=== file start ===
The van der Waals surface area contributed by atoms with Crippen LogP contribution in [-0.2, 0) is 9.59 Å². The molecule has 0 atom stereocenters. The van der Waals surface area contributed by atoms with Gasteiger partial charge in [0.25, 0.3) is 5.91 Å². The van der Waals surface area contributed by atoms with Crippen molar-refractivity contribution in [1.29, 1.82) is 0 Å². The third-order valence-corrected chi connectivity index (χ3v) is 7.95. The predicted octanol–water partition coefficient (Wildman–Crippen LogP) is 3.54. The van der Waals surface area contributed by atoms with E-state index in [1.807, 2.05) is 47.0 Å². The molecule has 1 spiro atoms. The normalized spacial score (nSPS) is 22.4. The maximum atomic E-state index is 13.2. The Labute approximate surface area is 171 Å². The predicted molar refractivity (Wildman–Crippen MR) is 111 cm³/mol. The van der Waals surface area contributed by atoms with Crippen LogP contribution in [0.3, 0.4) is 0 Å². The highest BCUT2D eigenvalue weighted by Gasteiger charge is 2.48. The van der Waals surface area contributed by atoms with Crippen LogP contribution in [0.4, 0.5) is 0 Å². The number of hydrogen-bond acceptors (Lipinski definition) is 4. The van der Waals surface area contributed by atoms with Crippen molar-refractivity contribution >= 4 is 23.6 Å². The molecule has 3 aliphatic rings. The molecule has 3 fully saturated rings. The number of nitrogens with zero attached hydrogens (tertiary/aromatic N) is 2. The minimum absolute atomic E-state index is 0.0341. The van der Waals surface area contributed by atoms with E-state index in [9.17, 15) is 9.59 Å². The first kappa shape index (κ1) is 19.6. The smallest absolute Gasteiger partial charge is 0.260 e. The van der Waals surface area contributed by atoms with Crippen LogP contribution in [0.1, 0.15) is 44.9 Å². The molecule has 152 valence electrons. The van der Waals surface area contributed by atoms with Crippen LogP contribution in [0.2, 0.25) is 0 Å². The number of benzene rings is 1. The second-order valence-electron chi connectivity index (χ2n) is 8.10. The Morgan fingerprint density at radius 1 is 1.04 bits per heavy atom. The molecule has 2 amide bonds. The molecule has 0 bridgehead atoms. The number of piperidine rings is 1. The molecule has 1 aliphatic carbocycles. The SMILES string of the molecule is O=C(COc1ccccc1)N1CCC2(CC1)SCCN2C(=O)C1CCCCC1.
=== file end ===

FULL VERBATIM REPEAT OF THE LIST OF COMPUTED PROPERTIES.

The van der Waals surface area contributed by atoms with Crippen LogP contribution in [-0.2, 0) is 9.59 Å². The molecule has 0 atom stereocenters. The van der Waals surface area contributed by atoms with Gasteiger partial charge in [0.25, 0.3) is 5.91 Å². The van der Waals surface area contributed by atoms with Crippen molar-refractivity contribution in [1.29, 1.82) is 0 Å². The third-order valence-corrected chi connectivity index (χ3v) is 7.95. The predicted octanol–water partition coefficient (Wildman–Crippen LogP) is 3.54. The van der Waals surface area contributed by atoms with E-state index in [1.807, 2.05) is 47.0 Å². The molecule has 1 spiro atoms. The normalized spacial score (nSPS) is 22.4. The maximum atomic E-state index is 13.2. The Labute approximate surface area is 171 Å². The predicted molar refractivity (Wildman–Crippen MR) is 111 cm³/mol. The van der Waals surface area contributed by atoms with Crippen LogP contribution in [0.3, 0.4) is 0 Å². The highest BCUT2D eigenvalue weighted by Gasteiger charge is 2.48. The van der Waals surface area contributed by atoms with Crippen LogP contribution in [0.4, 0.5) is 0 Å². The number of hydrogen-bond acceptors (Lipinski definition) is 4. The van der Waals surface area contributed by atoms with Crippen molar-refractivity contribution >= 4 is 23.6 Å². The molecule has 3 aliphatic rings. The molecule has 3 fully saturated rings. The number of nitrogens with zero attached hydrogens (tertiary/aromatic N) is 2. The minimum absolute atomic E-state index is 0.0341. The van der Waals surface area contributed by atoms with E-state index in [9.17, 15) is 9.59 Å². The first kappa shape index (κ1) is 19.6. The smallest absolute Gasteiger partial charge is 0.260 e. The van der Waals surface area contributed by atoms with Crippen LogP contribution in [0.1, 0.15) is 44.9 Å². The molecule has 152 valence electrons. The van der Waals surface area contributed by atoms with Crippen LogP contribution in [0.2, 0.25) is 0 Å². The number of benzene rings is 1. The second-order valence-electron chi connectivity index (χ2n) is 8.10. The Morgan fingerprint density at radius 1 is 1.04 bits per heavy atom. The molecule has 2 amide bonds. The molecule has 0 bridgehead atoms. The number of piperidine rings is 1. The molecule has 1 aliphatic carbocycles. The SMILES string of the molecule is O=C(COc1ccccc1)N1CCC2(CC1)SCCN2C(=O)C1CCCCC1.